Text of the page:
There is no provincially funded rehabilitation centre for gambling addicts in Winnipeg, posing a challenge for some trying to get help.

"Amanda," a former compulsive gambler from Winnipeg, told CBC News that having a publicly funded residential rehabilitation centre in the capital city would have significantly helped in her recovery.

The only public rehab centre in Manitoba for gambling addicts is in Brandon, as part of a program operated by the Addictions Foundation of Manitoba (AFM).

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'Amanda,' a former compulsive gambler, says having a publicly-funded rehabilitation centre in Winnipeg would have really helped in her recovery. (CBC)

That's the case even though the AFM's own tracking has found that in most years, roughly 80 per cent of gamblers calling its help line live in Winnipeg.

Amanda said the public rehab centre in Brandon was too far away for her, and she could not afford private treatment facilities in Winnipeg.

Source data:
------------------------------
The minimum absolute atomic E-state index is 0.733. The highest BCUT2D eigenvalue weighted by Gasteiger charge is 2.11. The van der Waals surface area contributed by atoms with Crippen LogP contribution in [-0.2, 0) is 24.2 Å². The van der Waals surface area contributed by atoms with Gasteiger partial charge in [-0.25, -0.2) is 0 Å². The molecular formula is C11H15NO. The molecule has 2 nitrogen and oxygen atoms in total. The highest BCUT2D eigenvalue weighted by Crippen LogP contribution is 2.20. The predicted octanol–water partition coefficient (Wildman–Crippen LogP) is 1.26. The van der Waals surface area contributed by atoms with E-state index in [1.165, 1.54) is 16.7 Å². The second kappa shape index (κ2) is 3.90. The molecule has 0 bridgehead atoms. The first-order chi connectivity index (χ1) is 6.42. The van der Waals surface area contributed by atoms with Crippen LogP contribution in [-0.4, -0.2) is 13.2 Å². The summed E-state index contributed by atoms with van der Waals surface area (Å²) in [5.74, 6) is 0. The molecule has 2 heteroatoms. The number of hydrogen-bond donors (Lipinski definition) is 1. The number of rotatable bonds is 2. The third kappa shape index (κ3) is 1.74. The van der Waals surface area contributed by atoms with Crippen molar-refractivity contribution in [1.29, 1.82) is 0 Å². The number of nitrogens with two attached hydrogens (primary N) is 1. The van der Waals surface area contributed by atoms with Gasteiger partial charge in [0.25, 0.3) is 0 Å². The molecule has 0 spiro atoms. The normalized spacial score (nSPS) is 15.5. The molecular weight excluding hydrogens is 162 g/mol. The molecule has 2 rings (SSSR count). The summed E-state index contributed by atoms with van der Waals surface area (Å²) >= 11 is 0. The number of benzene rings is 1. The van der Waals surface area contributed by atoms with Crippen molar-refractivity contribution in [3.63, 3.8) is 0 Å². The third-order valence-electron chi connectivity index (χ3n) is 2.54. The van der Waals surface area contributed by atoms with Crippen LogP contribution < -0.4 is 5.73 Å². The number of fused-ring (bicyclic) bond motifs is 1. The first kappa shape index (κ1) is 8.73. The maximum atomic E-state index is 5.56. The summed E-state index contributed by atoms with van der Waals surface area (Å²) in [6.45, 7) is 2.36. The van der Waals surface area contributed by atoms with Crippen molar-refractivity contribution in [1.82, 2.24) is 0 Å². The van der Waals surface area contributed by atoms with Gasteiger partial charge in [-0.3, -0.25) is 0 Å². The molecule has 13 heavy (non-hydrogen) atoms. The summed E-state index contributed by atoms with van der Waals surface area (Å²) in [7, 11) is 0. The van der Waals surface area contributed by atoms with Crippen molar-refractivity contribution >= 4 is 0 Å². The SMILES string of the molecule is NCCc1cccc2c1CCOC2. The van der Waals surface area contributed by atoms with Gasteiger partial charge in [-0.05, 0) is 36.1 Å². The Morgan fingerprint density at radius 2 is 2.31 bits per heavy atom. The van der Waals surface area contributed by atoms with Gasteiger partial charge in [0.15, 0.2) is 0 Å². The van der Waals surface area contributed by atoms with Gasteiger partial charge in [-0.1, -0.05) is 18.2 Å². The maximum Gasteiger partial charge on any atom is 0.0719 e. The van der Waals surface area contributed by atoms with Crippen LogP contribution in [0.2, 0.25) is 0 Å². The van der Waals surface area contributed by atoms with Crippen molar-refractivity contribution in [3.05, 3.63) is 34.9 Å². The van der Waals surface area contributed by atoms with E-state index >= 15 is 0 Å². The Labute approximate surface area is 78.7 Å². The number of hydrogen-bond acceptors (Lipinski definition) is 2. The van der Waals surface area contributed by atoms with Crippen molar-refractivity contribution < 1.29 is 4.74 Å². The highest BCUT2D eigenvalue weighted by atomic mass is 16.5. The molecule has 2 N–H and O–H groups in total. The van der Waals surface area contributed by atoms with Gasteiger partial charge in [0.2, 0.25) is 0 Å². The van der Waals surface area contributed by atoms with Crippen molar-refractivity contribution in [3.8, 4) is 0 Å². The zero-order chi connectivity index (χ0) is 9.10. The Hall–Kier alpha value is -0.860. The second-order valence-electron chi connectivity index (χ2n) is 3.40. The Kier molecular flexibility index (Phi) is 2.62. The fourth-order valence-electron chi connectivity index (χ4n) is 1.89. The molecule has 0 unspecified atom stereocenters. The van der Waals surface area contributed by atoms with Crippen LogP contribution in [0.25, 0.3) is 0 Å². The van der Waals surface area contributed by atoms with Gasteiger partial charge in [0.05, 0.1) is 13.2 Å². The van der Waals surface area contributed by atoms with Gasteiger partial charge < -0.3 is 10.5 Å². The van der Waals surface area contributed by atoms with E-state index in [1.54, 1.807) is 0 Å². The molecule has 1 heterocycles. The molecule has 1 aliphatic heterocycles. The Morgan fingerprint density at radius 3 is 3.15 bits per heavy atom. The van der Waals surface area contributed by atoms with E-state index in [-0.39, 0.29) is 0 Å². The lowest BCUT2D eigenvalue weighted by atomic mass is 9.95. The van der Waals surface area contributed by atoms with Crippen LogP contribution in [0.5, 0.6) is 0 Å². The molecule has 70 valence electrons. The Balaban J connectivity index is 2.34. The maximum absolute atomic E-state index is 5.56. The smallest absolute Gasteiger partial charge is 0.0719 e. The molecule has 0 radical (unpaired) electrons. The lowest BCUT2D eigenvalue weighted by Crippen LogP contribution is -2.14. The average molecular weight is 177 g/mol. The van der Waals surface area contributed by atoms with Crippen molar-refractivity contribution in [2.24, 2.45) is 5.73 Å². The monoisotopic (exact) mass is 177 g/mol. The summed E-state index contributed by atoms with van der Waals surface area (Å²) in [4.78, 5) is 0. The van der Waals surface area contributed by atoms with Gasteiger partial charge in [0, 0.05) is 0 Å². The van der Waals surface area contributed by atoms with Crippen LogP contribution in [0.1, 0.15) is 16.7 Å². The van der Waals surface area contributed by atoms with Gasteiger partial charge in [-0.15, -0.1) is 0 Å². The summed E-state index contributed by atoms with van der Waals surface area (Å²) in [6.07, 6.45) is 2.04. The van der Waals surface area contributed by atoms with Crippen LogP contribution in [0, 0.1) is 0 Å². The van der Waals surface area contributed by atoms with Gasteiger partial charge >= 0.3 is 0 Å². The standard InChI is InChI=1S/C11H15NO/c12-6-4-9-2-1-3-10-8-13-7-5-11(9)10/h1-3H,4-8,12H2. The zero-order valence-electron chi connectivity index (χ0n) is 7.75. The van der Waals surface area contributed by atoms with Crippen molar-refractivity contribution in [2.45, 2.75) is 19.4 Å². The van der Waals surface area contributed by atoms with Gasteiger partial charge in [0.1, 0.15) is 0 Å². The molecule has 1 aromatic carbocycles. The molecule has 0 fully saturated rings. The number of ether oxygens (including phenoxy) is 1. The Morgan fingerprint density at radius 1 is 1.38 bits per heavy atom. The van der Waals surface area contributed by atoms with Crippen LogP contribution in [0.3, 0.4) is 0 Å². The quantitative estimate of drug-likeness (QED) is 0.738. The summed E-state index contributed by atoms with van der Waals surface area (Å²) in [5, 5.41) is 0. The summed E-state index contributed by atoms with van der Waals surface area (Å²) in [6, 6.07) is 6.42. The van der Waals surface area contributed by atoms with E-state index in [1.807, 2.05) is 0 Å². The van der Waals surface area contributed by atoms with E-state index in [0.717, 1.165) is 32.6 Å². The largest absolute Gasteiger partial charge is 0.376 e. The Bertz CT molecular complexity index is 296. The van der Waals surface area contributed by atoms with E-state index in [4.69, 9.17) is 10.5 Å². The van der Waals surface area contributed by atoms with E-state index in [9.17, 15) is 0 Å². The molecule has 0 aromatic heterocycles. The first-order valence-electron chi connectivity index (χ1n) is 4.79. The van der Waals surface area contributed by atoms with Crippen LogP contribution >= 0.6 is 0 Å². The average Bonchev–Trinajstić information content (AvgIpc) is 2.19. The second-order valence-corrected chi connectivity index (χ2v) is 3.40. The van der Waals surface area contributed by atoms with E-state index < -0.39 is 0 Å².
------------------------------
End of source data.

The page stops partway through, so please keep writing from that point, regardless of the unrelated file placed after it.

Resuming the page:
"It costs money. A lot of people don't have that kind of money," she said.

Tracie Afifi, an addictions researcher at the University of Manitoba, agrees that there should be a public rehabilitation centre for gambling addicts in Winnipeg.

"I think it would be really helpful to have treatment more accessible," she said.

The AFM offers a 14-day residential program for problem gamblers at the Parkwood Treatment Centre in Brandon.

The program has beds for half a dozen people and counselling specifically aimed at helping gamblers deal with their addictions.

Dave Grift, supervisor of the AFM's gambling unit, says the foundation can help cover bus transportation costs to Brandon so people can take part in the program, if cost is an issue.

"You got to remember, it's provincial in focus, right? So yeah, the largest part of the population is in Winnipeg, but we're not seeing that necessarily as a barrier for people to access programming," Grift said.

Grift said the facility does not have a waiting list and people are using the program, and he was not aware of its location being an issue.

He added that the AFM cannot track people who do not take the foundation up on its rehabilitation services.